There are 80 of them as of today, the living recipients of the Congressional Medal of Honor, the highest award that a member of the American military can receive. 11 earned their medals in World War II, and 11 more in the Korean War, while 53, by far the highest number, earned their honors in Vietnam.

Carter is one of the 5 younger generation of recipients who have earned their honors in the War in Afghanistan. And he is the most recent as well, having received his CMO three weeks ago for actions that he took almost four years ago now in the United States Army.

Ty Carter was born in the beautiful and peaceful Pacific Northwest region of our country, in Spokane, Washington on January 25th, 1980. His family moved to the Bay area of California a year later, but then went back to Spokane in 1991. Ty graduated from high school there in 1998, and in October of that year he enlisted in the U.S. Marine Corps.

In his Marine service, Ty Carter trained at the Marine Corps Combat Engineer School, served a stint in Okinawa, Japan as an intel clerk, and then in 1999 was sent to Primary Marksmanship Instructor School after showing promise in previous weapons’ marksmanship training. The skill would turn out to be invaluable during his later heroic action.

After serving training deployments in California and then in Egypt, he was finally honorably discharged from the Marines in 2002. He then began a modern day struggle in his personal life. He met a girl while attending Community College classes. They married and had a daughter, but the marriage would not last.

In 2008, Carter decided to get back into the military, enlisting in the U.S. Army as a cavalry scout. From May 2009 through May 2010, he was deployed to serve in the War in Afghanistan with Bravo Troop, 3rd Squadron, 61st Cavalry Regiment, 4th Brigade Combat Team, 4th Infantry Division.

During this first deployment in Afghanistan, Carter settled in at Combat Outpost Keating in the Kamdesh District of Nuristan Province in the northeast region of the country not far from the border with Pakistan.

On the early morning hours of October 3rd, 2009, COP Keating came under serious, direct attack from some 300 enemy fighters who had surrounded the camp on the high ground at all four sides. The attackers awakened Carter’s camp with a variety of weapons fire ranging from small handguns to RPG’s, machine guns to mortars.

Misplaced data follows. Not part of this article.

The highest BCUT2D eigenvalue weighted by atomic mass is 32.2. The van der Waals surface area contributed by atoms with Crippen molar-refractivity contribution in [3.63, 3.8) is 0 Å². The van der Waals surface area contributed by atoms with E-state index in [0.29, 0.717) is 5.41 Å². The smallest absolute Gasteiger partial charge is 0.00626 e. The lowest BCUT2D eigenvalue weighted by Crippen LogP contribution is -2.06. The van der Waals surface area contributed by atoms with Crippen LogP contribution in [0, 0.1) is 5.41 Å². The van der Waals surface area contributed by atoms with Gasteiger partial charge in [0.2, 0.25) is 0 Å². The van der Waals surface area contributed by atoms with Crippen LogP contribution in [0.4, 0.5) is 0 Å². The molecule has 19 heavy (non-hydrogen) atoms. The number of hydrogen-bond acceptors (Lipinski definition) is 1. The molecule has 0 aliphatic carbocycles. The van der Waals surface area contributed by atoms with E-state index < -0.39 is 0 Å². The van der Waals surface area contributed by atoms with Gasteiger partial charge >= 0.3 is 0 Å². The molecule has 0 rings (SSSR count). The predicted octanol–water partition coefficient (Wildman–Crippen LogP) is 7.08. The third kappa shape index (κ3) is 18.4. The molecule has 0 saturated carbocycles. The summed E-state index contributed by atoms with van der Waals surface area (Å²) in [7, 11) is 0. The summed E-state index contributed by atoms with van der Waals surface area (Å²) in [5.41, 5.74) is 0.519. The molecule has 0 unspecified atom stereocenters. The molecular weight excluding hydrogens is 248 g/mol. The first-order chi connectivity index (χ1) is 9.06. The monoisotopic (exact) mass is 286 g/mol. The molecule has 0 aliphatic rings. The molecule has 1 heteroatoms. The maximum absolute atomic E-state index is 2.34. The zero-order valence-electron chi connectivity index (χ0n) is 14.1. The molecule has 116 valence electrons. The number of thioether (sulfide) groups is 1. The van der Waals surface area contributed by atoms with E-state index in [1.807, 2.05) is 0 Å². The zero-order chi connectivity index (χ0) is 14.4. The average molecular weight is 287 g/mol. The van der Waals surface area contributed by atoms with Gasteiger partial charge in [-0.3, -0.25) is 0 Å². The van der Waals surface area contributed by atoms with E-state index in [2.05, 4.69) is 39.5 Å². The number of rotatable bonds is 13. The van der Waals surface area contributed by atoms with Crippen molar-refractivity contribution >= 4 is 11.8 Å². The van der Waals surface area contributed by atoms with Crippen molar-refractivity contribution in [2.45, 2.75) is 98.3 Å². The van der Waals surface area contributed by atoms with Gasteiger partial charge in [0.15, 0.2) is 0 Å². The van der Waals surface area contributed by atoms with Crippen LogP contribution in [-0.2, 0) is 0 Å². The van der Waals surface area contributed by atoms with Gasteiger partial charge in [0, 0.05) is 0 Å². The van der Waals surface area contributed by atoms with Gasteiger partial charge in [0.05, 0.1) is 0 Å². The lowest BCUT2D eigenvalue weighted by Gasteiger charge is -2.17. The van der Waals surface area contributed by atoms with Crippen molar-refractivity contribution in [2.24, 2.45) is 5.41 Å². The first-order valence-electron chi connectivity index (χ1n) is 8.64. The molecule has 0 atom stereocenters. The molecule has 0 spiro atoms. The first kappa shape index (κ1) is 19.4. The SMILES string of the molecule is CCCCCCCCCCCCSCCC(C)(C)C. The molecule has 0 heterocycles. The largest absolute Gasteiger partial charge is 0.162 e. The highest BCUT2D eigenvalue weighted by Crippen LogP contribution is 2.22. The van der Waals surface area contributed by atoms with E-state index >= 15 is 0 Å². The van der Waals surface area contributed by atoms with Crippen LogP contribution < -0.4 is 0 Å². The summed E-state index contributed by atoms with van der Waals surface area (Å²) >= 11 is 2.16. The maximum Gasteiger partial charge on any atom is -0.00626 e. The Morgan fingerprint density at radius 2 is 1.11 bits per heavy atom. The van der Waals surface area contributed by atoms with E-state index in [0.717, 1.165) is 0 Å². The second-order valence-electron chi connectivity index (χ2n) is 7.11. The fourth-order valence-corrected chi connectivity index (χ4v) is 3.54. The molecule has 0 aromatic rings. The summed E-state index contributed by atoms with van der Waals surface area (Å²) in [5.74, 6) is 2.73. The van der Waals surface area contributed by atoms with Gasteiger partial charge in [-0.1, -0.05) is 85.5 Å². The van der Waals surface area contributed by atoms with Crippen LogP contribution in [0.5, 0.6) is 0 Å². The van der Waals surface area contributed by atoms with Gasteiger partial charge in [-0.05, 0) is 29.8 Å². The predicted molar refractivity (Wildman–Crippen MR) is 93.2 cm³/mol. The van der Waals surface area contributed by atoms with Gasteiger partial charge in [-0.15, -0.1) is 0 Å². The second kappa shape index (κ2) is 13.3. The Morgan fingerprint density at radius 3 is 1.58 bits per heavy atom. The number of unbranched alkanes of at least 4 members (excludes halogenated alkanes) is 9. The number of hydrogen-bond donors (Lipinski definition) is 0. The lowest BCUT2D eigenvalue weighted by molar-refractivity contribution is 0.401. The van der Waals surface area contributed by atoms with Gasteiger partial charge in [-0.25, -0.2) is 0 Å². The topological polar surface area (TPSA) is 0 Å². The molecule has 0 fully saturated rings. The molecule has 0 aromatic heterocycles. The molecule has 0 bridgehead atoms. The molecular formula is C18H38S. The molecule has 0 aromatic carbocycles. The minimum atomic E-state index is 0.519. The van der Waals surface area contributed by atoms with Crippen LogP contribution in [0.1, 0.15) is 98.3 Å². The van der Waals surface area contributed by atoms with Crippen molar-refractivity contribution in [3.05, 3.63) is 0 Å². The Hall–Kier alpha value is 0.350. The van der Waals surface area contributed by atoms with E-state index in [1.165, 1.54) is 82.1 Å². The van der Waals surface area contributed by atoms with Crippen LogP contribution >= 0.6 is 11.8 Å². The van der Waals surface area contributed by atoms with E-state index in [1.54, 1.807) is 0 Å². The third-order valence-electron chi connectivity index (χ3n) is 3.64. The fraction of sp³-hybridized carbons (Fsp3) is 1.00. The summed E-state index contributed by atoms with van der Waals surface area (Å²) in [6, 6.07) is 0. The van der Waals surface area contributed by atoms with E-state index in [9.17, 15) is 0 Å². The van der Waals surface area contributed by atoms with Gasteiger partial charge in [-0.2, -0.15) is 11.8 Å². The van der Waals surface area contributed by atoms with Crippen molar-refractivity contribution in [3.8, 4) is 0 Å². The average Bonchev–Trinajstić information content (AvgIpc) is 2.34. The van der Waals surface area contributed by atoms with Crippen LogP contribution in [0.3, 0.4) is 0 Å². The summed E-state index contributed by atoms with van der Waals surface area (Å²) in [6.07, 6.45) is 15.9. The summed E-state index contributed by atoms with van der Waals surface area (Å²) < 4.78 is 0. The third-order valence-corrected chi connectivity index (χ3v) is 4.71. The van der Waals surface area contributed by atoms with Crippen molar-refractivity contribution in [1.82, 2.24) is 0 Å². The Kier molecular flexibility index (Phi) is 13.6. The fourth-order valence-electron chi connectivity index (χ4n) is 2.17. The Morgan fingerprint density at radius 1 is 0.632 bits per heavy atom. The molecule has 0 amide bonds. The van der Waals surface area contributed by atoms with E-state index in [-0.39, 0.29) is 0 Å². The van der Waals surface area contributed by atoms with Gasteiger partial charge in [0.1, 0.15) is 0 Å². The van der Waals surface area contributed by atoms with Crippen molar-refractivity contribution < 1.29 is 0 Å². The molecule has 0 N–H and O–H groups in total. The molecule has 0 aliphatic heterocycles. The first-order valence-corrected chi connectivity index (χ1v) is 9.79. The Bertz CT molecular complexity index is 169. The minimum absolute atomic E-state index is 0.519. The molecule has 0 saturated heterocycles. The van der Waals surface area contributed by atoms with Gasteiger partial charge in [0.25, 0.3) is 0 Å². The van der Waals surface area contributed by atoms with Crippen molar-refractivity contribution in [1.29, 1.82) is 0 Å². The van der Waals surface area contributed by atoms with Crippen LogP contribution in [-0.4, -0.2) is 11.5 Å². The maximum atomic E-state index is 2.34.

Carter jumped right into action, carrying ammo from his barracks to another battle position under intense enemy fire, then back again across the same open 100 meters of ground where he retrieved machine gun oil and more ammo. He then made the run under fire a third time to get even more ammo.

Injured within those first moments of the battle, Carter continued to fight on, using his marksmanship skills to drive back enemy that had by that point infiltrated the camp perimeter. He crawled to retrieve more ammo, again under continuing intense enemy fire, and reinforced the camp’s main battle position for a 4th time.

Carter then ran across 30 meters of open ground to a wounded comrade, providing life-extending first aid, and then carried the soldier back across that same ground, all while continually being exposed to enemy fire. He then made a run for the camp’s Tactical Operations Center in order to obtain medical care for that wounded soldier, and also to coordinate recon. During that run he saw the body of a fallen Sergeant, and was able to retrieve that soldier’s radio, enabling the camp to coordinate their evacuation with fellow soldiers.

The battle raged all day and into the night, when reinforcements were able to safely land by helicopter. Almost 2/3 of the coalition soldiers at the camp were casualties, with 8 killed and more than 25 wounded, including Carter. The later examination and investigation of the incident revealed that Carter had exhibited heroic actions and exceptional skill that were critical to the defense of their camp, prevented the enemy from capturing their position, and saved the lives of his fellow soldiers.

Carter, now a Staff Sergeant, received his Congressional Medal of Honor on August 26th, 2013. He has also received the Purple Heart. And in addition, we hope that he has found peace in his personal life as well. He met a woman named Shannon who also had a child from a previous relationship. The two got married, had a child together, and settled down in the town of Antioch, California to raise their mini Brady Bunch.

Specialist Ty M. Carter is not only the most recent recipient of the CMO, but he is also the latest honoree here at the website in the ‘Real American Hero’ series. Begun a few years back, it has been on sabbatical for the last couple of years, but is being revived with this article and will continue in the future.

To see the previous honorees and read their inspiring stories, simply click on the below ‘label’, and remember that clicking on these labels in any story will lead you to other article back through the history of the website which deal with that particular topic.

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